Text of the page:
With the recent ominous inversion of the 2-10 year yield curve and its near infallible predictive recessionary power, the consequences for the economy are plain to see, however, what has not been spoken of by pundits will be the effect of a recession on US foreign policy. If a recession comes about prior to November 2020, or if economic indicators such as GDP plummet even further, the chances of a Trump re-election is extremely problematic even if the Democrats nominate a socialist nut case such as Bernie Sanders or Pocahontas.
Elizabeth Warren has been the most vocal about coming economic troubles:
Warning lights are flashing. Whether it is
this year or next year, odds of another
economic downturn are high – and growing. . . .
When I look at the economy today, I see
a lot to worry about again. I see a
manufacturing sector in recession. I see
a precarious economy built on debt – both
household debt and corporate debt and that
is vulnerable to shocks. And I see a number
of serious shocks on the horizon that could
cause our economy’s shaky foundation to crumble.*
A “doom and gloomer” Demo?
If the economy cannot be reversed, despite the likelihood of rate cuts in September and a possible resumption of “QE” by the end of the year, President Trump will probably look for some “victory” or success to divert public attention away from deteriorating economic conditions. The most likely targets will be renewal of hostilities toward Iran and/or an escalation of pressure on Venezuelan President Nicolas Maduro to resign.
Of course, the US has been conducting economic warfare on Iran ever since Trump stupidly pulled out of the nuclear agreement and began applying even more crippling sanctions on Iran. In June, armed hostilities were about to take place over the Iranians downing of a US drone over its air space. Reportedly, at the last minute, Trump called off retaliation, enraging, no doubt, the bloodthirsty neocons itching for an excuse to unleash more death and destruction.
Another factor, which has been little spoken of, but may contribute to foreign intervention is that Trump has alienated a number of his political base especially the spokesmen among the Alt Right. While he still commands high poll numbers among Republicans and still attracts impressive rallies of “deplorables,” a number of his prominent backers, who were so crucial for his success in 2016, are, to say the least, disappointed over his inability to stem the tide of illegal immigration. Moreover, these voices feel rightly betrayed since he has done nothing to halt the Internet tech giants from de-platforming many of their social media activity.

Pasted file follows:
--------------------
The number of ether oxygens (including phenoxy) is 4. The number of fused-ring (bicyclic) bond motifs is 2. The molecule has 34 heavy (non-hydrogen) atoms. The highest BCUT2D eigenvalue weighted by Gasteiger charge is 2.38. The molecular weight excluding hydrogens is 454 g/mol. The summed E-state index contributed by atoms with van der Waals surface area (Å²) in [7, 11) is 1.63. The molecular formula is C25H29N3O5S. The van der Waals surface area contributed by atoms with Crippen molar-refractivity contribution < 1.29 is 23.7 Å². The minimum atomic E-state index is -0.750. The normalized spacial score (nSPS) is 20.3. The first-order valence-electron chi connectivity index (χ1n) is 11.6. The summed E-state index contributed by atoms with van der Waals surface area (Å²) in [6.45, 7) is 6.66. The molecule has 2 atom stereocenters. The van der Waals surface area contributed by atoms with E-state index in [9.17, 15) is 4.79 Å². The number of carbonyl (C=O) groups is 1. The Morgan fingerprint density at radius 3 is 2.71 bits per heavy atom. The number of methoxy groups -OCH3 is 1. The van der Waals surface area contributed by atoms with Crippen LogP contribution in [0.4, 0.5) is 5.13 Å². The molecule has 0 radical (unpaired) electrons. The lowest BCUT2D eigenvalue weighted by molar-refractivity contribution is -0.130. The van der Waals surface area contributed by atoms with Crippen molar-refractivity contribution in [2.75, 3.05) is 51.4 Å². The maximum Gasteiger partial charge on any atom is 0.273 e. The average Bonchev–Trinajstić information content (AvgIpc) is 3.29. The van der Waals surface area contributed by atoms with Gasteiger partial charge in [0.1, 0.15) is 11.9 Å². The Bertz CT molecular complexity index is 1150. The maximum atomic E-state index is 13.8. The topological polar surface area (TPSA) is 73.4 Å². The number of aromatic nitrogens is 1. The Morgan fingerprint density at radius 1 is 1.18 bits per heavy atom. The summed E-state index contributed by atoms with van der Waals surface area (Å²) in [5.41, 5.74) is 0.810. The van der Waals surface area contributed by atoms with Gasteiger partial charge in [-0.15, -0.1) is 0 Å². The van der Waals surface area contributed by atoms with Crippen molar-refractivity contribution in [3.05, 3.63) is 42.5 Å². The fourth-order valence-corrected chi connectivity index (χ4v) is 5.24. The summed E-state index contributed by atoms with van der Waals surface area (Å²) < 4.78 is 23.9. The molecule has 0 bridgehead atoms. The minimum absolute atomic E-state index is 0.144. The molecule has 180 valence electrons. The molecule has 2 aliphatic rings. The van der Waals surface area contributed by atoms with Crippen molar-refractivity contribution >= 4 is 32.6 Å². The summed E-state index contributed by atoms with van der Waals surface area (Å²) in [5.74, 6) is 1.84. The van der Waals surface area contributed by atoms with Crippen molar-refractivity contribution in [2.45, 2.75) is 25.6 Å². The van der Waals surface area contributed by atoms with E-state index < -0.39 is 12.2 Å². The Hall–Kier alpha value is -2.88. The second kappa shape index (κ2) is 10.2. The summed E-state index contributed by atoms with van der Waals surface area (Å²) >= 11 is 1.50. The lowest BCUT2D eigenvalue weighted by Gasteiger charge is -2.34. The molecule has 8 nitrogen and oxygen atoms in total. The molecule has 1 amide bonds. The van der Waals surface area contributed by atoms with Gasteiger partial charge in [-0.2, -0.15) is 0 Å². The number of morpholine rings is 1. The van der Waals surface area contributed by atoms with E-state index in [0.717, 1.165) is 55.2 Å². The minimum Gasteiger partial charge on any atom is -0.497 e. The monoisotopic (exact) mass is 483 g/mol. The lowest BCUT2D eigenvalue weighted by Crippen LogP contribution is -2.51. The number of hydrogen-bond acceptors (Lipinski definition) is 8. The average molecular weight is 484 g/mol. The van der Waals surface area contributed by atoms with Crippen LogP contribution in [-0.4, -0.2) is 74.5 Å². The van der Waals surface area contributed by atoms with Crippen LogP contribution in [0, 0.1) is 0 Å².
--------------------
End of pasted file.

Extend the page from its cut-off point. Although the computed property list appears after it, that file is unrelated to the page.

Another group which may be quickly added to disillusioned Trump supporters are gun owners and free-speech advocates if the President goes along with the proposed draconian “red flag” legislation. If these totalitarian measures are enacted, 2nd Amendment defenders will probably not vote for Trump’s opponent in 2020, but instead, may stay home in protest.
In electoral politics, voter enthusiasm can sometimes offset money and media control which was certainly the case for Trump both in the Republican primaries and the general election. To win again, he will need to mobilize similar sentiment.
The politically savvy neocons, which the President has insanely surrounded himself with, are certainly aware of this dynamic which will give them considerable leverage to push forward their agenda. A desperate Trump will surely be more malleable if a second term is in jeopardy. Just look at the recent capitulation when there is, as of yet, no recession, yet, he called off the additional Chinese tariffs after the Dow plunged 800 points.
Even if a recession does not rear its ugly head, an armed conflict with Iran is a distinct possibility. The more hard line neocons understand that they would be out of power under a Democratic president who may revert to compromise and negotiations to re-engineer a nuclear deal with Iran. The push for war will intensify if Trump’s poll numbers drop as the election gets nearer due to a moribund economy.
Of course, the US is infamous for provocations and with the huge military build up in the Persian Gulf, any of the many trip wires may spring, leading to a local war which might turn into a general conflagration.
While it is not a certainty that a recession will lead to regime change in Washington, Trump has mistakenly tied his political fortunes to the well being of the economy especially the stock market. He had the chance and the public support at the beginning of his term to level with the country and explain the monumental financial and economic problems which exist and that he had pointed out during the campaign. Unfortunately, for both his and the nation’s future, he chose business as usual putting his own political goals (re-election) over the good of the country.
The cost of that choice is now coming to bear which may end in another war that will certainly seal the President’s fate and likely that of America.
*Sanjana Karanth, “Elizabeth Warren Predicts Another Economic Downturn.” Politics. 22 July 2019.